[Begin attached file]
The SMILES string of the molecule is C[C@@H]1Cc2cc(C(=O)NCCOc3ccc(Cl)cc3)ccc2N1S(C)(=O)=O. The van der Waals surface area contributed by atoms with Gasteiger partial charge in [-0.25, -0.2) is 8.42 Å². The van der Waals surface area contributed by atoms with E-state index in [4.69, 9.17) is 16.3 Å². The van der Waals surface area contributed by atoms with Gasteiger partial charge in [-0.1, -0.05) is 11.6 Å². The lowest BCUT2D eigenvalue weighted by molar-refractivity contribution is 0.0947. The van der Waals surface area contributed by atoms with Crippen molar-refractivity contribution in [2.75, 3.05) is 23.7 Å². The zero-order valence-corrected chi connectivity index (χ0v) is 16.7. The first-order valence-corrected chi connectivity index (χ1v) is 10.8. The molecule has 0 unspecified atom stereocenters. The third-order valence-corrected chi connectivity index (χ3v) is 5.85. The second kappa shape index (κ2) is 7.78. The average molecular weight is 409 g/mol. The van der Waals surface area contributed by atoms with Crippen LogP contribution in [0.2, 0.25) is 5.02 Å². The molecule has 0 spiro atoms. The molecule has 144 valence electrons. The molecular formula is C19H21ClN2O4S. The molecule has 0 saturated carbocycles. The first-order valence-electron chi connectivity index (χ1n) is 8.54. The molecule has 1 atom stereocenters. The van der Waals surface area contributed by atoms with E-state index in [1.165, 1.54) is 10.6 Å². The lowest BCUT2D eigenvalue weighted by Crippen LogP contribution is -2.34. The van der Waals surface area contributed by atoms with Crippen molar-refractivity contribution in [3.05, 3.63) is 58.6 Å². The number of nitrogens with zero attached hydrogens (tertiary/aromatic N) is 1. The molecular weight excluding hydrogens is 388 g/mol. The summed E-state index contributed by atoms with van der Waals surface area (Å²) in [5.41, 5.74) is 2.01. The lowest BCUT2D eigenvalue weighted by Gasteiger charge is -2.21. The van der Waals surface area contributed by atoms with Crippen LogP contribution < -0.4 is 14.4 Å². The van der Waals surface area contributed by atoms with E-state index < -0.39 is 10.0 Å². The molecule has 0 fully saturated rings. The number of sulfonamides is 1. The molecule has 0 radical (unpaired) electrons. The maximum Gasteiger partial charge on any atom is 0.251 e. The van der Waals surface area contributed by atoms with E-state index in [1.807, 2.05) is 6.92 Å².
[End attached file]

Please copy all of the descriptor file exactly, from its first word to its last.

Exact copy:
The SMILES string of the molecule is C[C@@H]1Cc2cc(C(=O)NCCOc3ccc(Cl)cc3)ccc2N1S(C)(=O)=O. The van der Waals surface area contributed by atoms with Gasteiger partial charge in [-0.25, -0.2) is 8.42 Å². The van der Waals surface area contributed by atoms with E-state index in [4.69, 9.17) is 16.3 Å². The van der Waals surface area contributed by atoms with Gasteiger partial charge in [-0.1, -0.05) is 11.6 Å². The lowest BCUT2D eigenvalue weighted by molar-refractivity contribution is 0.0947. The van der Waals surface area contributed by atoms with Crippen molar-refractivity contribution in [2.75, 3.05) is 23.7 Å². The zero-order valence-corrected chi connectivity index (χ0v) is 16.7. The first-order valence-corrected chi connectivity index (χ1v) is 10.8. The molecule has 0 unspecified atom stereocenters. The third-order valence-corrected chi connectivity index (χ3v) is 5.85. The second kappa shape index (κ2) is 7.78. The average molecular weight is 409 g/mol. The van der Waals surface area contributed by atoms with Crippen LogP contribution in [0.2, 0.25) is 5.02 Å². The molecule has 0 spiro atoms. The molecule has 144 valence electrons. The molecular formula is C19H21ClN2O4S. The molecule has 0 saturated carbocycles. The first-order valence-electron chi connectivity index (χ1n) is 8.54. The molecule has 1 atom stereocenters. The van der Waals surface area contributed by atoms with E-state index in [1.165, 1.54) is 10.6 Å². The lowest BCUT2D eigenvalue weighted by Crippen LogP contribution is -2.34. The van der Waals surface area contributed by atoms with Crippen molar-refractivity contribution in [3.05, 3.63) is 58.6 Å². The number of nitrogens with zero attached hydrogens (tertiary/aromatic N) is 1. The molecular weight excluding hydrogens is 388 g/mol. The summed E-state index contributed by atoms with van der Waals surface area (Å²) in [5.41, 5.74) is 2.01. The lowest BCUT2D eigenvalue weighted by Gasteiger charge is -2.21. The van der Waals surface area contributed by atoms with Crippen LogP contribution < -0.4 is 14.4 Å². The van der Waals surface area contributed by atoms with E-state index < -0.39 is 10.0 Å². The molecule has 0 fully saturated rings. The number of sulfonamides is 1. The molecule has 0 radical (unpaired) electrons. The maximum Gasteiger partial charge on any atom is 0.251 e. The van der Waals surface area contributed by atoms with E-state index in [1.807, 2.05) is 6.92 Å².